Thank you - that sounds like a glitch of some kind - @kinetic, can you have a squint and see what’s happened there, and if we need to re-record?
Oops, looks like that was a mistake in the text which was imported into the system - Catrin and Aran both recorded what the system asked them to, in fairness to them Just that the system had a pair of texts which didn’t quite correspond. I’ve updated this now so I guess they’ll be re-recording them along with the next batch of recordings they do, after which I’ll be able to re-produce the file.
Just wondering what the planned release schedule is…or is it a when it’s ready sort of schedule
Enjoyed session 2. No gripes.
I don’t mind the introduction of mutated verbs (brynu, daflu)
On the whole the sentences have the implied “ei…fo” structure which mutates the verbs anyway. Or, as we’re using “medra i” that would trigger the mutation too. I think introducing “prynu” might lead to a lot of “Medra i prynu fo” being said - although not a major problem, I understand the use of the mutated verbs.
But we’re very confident now that it’s going to be a much faster process than Level 2 was…
Actually just for my own sanity would this be
Byddet ti’n dweud wrthaf fi fod o 'di gorffen 'set ti’n gwybod, faset ti?
Now I’m getting confused, not having done the Northern course this has rasied a few questions in my head. Is there a subtle distinction between byddet/fyddet and baset/faset. I had thought in my head byddet more Southern, Faset more northern, but essentially the same thing? If they are the same, then having both forms in the same sentence has taken me a bit by surprise I suppose - is this how it is?
Mmmm… I don’t really think so… maybe close enough work would show some different patterns of usage depending on north/south, but around here I’d say they’re pretty interchangeable. In fact, the reason we’re reaching out now with this range of stuff is because you’re very likely to hear both of these on a regular basis…
Just been reading Gareth King, because I know I have a knowledge gap here, but none the wiser. He says although the Baswn set is usually associated with the North, both sets are widely used all over Wales - I’ve always had problems with this area and I guess it was the mix and matching that I have trouble with - I thought it was either or, but obviously not.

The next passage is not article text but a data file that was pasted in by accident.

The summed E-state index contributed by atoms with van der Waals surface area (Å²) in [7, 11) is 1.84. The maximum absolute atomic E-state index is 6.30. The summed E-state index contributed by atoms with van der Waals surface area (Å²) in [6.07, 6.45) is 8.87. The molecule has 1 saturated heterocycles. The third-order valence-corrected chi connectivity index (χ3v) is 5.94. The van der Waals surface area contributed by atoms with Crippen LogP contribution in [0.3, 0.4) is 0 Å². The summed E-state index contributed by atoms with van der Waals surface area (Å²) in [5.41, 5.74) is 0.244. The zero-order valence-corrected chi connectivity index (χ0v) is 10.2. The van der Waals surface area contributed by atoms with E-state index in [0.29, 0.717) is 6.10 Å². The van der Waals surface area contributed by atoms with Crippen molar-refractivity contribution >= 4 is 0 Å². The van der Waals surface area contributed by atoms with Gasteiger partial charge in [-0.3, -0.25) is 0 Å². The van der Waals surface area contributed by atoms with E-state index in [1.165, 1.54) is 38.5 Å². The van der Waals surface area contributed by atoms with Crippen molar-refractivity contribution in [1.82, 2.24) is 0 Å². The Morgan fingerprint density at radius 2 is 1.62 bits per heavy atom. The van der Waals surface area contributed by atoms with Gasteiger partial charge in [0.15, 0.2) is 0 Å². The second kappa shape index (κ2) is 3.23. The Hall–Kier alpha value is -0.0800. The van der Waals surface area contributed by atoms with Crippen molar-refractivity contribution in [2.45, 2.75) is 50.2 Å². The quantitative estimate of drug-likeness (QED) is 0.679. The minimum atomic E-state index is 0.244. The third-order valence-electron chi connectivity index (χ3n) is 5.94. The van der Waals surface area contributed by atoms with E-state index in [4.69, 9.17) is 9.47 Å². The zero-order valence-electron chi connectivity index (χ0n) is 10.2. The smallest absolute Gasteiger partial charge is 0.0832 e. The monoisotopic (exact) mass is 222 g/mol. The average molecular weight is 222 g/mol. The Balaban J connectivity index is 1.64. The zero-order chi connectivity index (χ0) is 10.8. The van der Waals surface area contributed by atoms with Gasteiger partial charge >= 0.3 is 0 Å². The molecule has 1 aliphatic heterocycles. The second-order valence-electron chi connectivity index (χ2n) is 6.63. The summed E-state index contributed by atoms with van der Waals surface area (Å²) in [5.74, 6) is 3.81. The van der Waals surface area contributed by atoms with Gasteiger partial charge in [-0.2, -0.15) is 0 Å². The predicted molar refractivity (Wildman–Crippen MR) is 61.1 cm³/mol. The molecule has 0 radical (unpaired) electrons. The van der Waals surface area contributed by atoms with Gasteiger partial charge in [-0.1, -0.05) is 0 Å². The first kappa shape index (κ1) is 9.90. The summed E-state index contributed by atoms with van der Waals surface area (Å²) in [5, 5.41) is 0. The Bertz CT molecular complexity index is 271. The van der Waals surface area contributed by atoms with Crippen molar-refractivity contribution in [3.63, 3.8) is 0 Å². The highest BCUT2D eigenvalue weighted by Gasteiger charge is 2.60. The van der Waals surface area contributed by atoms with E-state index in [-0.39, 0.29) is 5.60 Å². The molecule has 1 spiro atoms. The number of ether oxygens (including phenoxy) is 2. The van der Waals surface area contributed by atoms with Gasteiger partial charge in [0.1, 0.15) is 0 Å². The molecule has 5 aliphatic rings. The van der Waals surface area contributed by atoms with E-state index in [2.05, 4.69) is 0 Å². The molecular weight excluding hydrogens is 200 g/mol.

I’m happy remembering the patterns on the Southern Course, which seem to mix and match as well, but something is still niggling away, because I don’t quite understand the subtleties and variations here properly.
So @aran does this mean we could say
Baset ti’n dweud wrthaf fi taset ti’n medru gwneud o, faset ti?
or even end it with ‘fyddet ti’?
Baswn and byddwn mean exactly the same. I know that many prefer using Baswn because it’s less ambiguous than the byddaf / byddwn form.
I’ve been reading a lot about this in the last hour and it is one for the language experts me-thinks. There seems to be wide variations in uses and forms. Things that I thought were the same and simply dialect differences are not necessarily derived from the same form of bod, but their usage might happen to be similar. I’m being cryptic because I’m getting myself lost a bit.
to get a flavour - read this forum Wales post - note the pluperfect subjunctives and imperfect subjunctives - words that mean absolutely nothing to me at all.
These questions seem to come around again and again and I have never seen it really explained in a language I can understand.
Sorry I missed your comment Anthony - I’m not sure they are necessarily the same, although they may tend to mean exactly the same thing if that makes sense. I know a man who does know (@garethrking) and I’ve been reading his book alongside various other things and i’m now more confused about all the variations here as i’ve ever been.
I wish i’d never asked now!
Wow! That’s way beyond my understanding
From my experience, in spoken Welsh they’re used interchangeably. So, I’m not going to stress about the intricacies.
Good advice. I don’t understand grammatical terms at all. I thought a pluperfect was a cocktail.
The other day on memrise i came across…cymal enwol…which means nominative clause. No idea what this means in English so God knows where this gets used or put in welsh!!!
Efallai, yn twll tyn ifan y saer?
That’s two of us.
No, it’s a nice feather.
Pluperfect learned at school, never needed to know it since! I think past past not just then, but was then then! I had happened then!
Nominative clause _ well nominative is subject of sentence, so it would be clause that is doing something! @garethrking help! Am I right? Can’t think of a clause suitable to be subject of sentence!
You’d probably find the switch to ‘fyddet ti’ at the end would sound a little unnatural/unexpected - but nothing major.
@toffidil - it’s normal to feel a bit uncertain about it, because it’s an extra range of options. But ignoring it until you’ve had enough exposure/usage to develop your own preferences will work out fine for you…
They’re not EXACTLY the same, though for the ‘would’ meanings they are. In my experience native speakers don’t tend to mix them, i.e. you’re either a byddwn etc speaker or a baswn etc speaker.
BUT byddwn etc has another use which baswn etc doesn’t share, namely: habitual past : byddwn i’n mynd am dro ar y traeth bob Dydd Sul I used to go for a walk on the beach every Sunday. You can’t use baswn for this meaning - everyone uses byddwn.